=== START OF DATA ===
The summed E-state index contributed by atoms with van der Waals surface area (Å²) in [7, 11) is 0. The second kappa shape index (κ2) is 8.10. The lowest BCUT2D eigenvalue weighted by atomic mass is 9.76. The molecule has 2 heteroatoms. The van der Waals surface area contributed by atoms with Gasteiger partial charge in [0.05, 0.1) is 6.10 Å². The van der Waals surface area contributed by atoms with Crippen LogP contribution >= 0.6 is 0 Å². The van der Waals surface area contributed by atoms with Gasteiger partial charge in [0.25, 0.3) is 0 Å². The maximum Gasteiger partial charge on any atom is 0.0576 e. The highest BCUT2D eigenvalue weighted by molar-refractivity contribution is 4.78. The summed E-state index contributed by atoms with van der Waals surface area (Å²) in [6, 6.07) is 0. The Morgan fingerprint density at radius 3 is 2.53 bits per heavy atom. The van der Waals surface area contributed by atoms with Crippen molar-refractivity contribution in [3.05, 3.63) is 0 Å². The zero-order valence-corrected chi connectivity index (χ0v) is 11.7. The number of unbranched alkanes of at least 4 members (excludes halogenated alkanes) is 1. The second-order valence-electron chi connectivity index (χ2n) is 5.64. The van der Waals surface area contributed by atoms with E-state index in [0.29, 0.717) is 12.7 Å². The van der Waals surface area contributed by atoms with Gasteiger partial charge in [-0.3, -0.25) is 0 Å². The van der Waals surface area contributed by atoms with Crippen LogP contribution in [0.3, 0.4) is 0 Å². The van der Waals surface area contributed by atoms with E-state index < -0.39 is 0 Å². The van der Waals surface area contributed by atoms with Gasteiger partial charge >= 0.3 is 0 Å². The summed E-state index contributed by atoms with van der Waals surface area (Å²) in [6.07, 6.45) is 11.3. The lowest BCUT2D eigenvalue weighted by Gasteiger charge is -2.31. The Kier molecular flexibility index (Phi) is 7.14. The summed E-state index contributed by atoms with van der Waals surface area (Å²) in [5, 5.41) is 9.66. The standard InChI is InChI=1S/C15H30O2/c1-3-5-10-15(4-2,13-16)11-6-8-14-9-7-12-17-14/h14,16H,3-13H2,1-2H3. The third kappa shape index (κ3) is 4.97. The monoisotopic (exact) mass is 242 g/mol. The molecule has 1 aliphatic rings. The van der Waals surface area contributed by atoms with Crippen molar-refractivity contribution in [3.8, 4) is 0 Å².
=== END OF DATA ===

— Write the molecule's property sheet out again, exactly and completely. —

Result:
The summed E-state index contributed by atoms with van der Waals surface area (Å²) in [7, 11) is 0. The second kappa shape index (κ2) is 8.10. The lowest BCUT2D eigenvalue weighted by atomic mass is 9.76. The molecule has 2 heteroatoms. The van der Waals surface area contributed by atoms with Gasteiger partial charge in [0.05, 0.1) is 6.10 Å². The van der Waals surface area contributed by atoms with Crippen LogP contribution >= 0.6 is 0 Å². The van der Waals surface area contributed by atoms with Gasteiger partial charge in [0.25, 0.3) is 0 Å². The maximum Gasteiger partial charge on any atom is 0.0576 e. The highest BCUT2D eigenvalue weighted by molar-refractivity contribution is 4.78. The summed E-state index contributed by atoms with van der Waals surface area (Å²) in [6, 6.07) is 0. The Morgan fingerprint density at radius 3 is 2.53 bits per heavy atom. The van der Waals surface area contributed by atoms with Crippen molar-refractivity contribution in [3.05, 3.63) is 0 Å². The zero-order valence-corrected chi connectivity index (χ0v) is 11.7. The number of unbranched alkanes of at least 4 members (excludes halogenated alkanes) is 1. The second-order valence-electron chi connectivity index (χ2n) is 5.64. The van der Waals surface area contributed by atoms with E-state index in [0.29, 0.717) is 12.7 Å². The van der Waals surface area contributed by atoms with Gasteiger partial charge in [-0.3, -0.25) is 0 Å². The van der Waals surface area contributed by atoms with Crippen LogP contribution in [0.3, 0.4) is 0 Å². The van der Waals surface area contributed by atoms with E-state index < -0.39 is 0 Å². The van der Waals surface area contributed by atoms with Gasteiger partial charge >= 0.3 is 0 Å². The summed E-state index contributed by atoms with van der Waals surface area (Å²) in [6.07, 6.45) is 11.3. The lowest BCUT2D eigenvalue weighted by Gasteiger charge is -2.31. The Kier molecular flexibility index (Phi) is 7.14. The summed E-state index contributed by atoms with van der Waals surface area (Å²) in [5, 5.41) is 9.66. The standard InChI is InChI=1S/C15H30O2/c1-3-5-10-15(4-2,13-16)11-6-8-14-9-7-12-17-14/h14,16H,3-13H2,1-2H3. The third kappa shape index (κ3) is 4.97. The monoisotopic (exact) mass is 242 g/mol. The molecule has 1 aliphatic rings. The van der Waals surface area contributed by atoms with Crippen molar-refractivity contribution in [3.8, 4) is 0 Å².